• I was a student in Durham. Fairly sure ecstasy didn’t make it there – at least not into the student population! Have had the odd pill since and have to say it’s never done much for me. Perhaps I’ve just never had a good-quality one.

      • Brighton’s a little raver at night. I just ignored that side of it.

        I was shocked when my roommate directed some crusties to “the squat”, and the nearest I got to drugs was when I was offered some cannabis in a spliff by the same roommate. “Has it got tobbacco in it?” “Yes.” “No, thank you.”

        I applied to Durham, too – fairly sure they offered me a place – I think I rejected it because I didn’t like their halls breakfast (they invited me to stay overnight when I went for my interview, which was nice). Oh, fickle teen!

        Near miss, Bish!

  4. At the time this was most definitely NOT my style, and the only Es I’ve ever been near in my life (before or since) were food additives, but somehow the single version of Loaded found its way onto my record deck for quite a lot of that summer.

    Fantastic review there, barbryn, and I promise I will give it a listen all the way through, though it may well have to wait until tomorrow.

  5. This is a record whose charms I have come to appreciate more as I have aged – although it has to be said that, much like Bishbosh, I still prefer the ‘proper’ songs.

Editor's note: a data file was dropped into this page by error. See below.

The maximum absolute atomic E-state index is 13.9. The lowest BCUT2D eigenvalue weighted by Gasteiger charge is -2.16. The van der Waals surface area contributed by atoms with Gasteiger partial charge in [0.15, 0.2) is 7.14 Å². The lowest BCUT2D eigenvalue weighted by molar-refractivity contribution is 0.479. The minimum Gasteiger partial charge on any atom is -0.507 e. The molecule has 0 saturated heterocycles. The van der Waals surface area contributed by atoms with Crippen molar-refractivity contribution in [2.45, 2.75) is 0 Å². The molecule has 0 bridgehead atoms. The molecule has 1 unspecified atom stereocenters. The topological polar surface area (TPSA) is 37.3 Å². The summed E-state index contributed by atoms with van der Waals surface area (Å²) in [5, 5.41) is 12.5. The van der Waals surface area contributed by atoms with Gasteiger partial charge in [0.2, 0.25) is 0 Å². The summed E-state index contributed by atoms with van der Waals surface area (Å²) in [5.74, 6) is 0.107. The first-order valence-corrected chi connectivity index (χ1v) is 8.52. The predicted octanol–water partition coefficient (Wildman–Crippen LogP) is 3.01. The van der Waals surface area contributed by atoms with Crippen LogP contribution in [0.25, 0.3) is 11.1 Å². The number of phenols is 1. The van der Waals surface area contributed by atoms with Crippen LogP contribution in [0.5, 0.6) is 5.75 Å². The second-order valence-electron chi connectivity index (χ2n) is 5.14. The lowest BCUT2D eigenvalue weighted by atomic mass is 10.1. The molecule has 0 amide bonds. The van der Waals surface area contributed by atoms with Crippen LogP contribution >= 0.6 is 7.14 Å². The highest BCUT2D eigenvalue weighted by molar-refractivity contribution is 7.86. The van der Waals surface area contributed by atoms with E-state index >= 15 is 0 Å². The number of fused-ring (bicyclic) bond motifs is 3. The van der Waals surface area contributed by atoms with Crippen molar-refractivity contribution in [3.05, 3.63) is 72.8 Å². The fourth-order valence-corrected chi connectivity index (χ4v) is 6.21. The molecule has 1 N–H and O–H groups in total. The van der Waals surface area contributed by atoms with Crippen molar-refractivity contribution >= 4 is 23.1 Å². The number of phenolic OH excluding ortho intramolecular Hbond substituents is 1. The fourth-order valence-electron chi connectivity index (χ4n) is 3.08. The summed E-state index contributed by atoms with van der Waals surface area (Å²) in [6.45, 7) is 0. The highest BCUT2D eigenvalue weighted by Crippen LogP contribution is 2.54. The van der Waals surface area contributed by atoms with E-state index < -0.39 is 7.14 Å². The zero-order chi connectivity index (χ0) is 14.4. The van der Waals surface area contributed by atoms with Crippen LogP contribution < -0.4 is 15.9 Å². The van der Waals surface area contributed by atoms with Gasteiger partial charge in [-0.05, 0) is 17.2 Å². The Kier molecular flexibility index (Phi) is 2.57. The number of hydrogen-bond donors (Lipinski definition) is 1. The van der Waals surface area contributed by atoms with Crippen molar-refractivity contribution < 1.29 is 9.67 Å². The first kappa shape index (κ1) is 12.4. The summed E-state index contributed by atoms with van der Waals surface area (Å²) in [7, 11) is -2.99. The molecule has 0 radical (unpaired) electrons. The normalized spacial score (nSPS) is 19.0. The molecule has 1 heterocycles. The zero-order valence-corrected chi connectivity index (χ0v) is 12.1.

I think I bought the album two or three years ago – it was in a 2fer cardboard package with Give Out But Don’t Don’t Give Up, their rockier follow up album.

    “Loaded” pretty much soundtracked that year – plenty of other people owned it, on single or album, and I recall it being played on the radio and in the clubs and probably on campus too. And “Rocks” seemed to follow it. I liked “Rocks”; I was actually quite surprised that that wasn’t on the “seminal” Screamadelica (it’s on Give Out…).

    Great write-up, Barbryn – you’re making me want to dig the CD out … (probably both of ’em).

    • Interestingly, the image on the disc of Give Out But Don’t Don’t Give Up includes a smaller version of the Screamadelica blob.

      Is that what it is? A blob? It always put me in mind of some sort of protozoa or something.

      Anyway, I can’t vouch for any the rest of the Give Out… packaging, because my ultra-budget package is kinda minimal.

  6. It is a great album, one that always reminds me of what I was doing back when it was a fixture in my CD player.

    I still play it regularly. A genuine classic.

    Loaded is the high spot for me.

  7. Although Madchester was the centre of the scene, I didn’t get into it particularly, being a little too old. I knew people who went to the Hac and my son has ended up being an acquaintance of Mani but the social scene eluded me. However I did quite like some of the music. I prefer Vanishing Point to Screamadelica, as you don’t need the drug references or an ‘E’ to enjoy it. I watched and enjoyed most of the Classic Albums prog: no-one seemed to come across as a complete div (as we say in these parts).

    • Blimey!

      Do I get any extra cred points then for owning Edie’s Shooting Rubberbands At The Stars album since release?

      Or if I do, did I lose them again for buying her subsequent three albums also on release?!